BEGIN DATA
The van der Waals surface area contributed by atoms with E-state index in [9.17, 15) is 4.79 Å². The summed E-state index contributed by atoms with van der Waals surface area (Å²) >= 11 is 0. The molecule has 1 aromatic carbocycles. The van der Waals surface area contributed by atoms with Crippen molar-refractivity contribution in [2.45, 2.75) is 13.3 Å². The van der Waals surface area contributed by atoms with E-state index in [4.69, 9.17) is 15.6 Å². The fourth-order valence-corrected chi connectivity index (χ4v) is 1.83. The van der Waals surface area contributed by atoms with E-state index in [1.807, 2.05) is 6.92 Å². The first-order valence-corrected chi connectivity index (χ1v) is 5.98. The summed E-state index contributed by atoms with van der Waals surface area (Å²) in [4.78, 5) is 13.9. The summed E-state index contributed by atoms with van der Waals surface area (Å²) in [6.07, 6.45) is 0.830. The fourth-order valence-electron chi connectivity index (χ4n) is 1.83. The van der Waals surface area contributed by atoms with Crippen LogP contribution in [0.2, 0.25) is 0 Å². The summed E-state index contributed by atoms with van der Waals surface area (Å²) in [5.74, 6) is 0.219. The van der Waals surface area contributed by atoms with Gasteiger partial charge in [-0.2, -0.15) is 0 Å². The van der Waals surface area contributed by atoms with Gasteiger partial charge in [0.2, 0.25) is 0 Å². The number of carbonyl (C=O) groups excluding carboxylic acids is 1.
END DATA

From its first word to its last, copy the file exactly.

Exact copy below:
The van der Waals surface area contributed by atoms with E-state index in [9.17, 15) is 4.79 Å². The summed E-state index contributed by atoms with van der Waals surface area (Å²) >= 11 is 0. The molecule has 1 aromatic carbocycles. The van der Waals surface area contributed by atoms with Crippen molar-refractivity contribution in [2.45, 2.75) is 13.3 Å². The van der Waals surface area contributed by atoms with E-state index in [4.69, 9.17) is 15.6 Å². The fourth-order valence-corrected chi connectivity index (χ4v) is 1.83. The van der Waals surface area contributed by atoms with E-state index in [1.807, 2.05) is 6.92 Å². The first-order valence-corrected chi connectivity index (χ1v) is 5.98. The summed E-state index contributed by atoms with van der Waals surface area (Å²) in [4.78, 5) is 13.9. The summed E-state index contributed by atoms with van der Waals surface area (Å²) in [6.07, 6.45) is 0.830. The fourth-order valence-electron chi connectivity index (χ4n) is 1.83. The van der Waals surface area contributed by atoms with Crippen LogP contribution in [0.2, 0.25) is 0 Å². The summed E-state index contributed by atoms with van der Waals surface area (Å²) in [5.74, 6) is 0.219. The van der Waals surface area contributed by atoms with Gasteiger partial charge in [-0.2, -0.15) is 0 Å². The van der Waals surface area contributed by atoms with Gasteiger partial charge in [0.2, 0.25) is 0 Å². The number of carbonyl (C=O) groups excluding carboxylic acids is 1.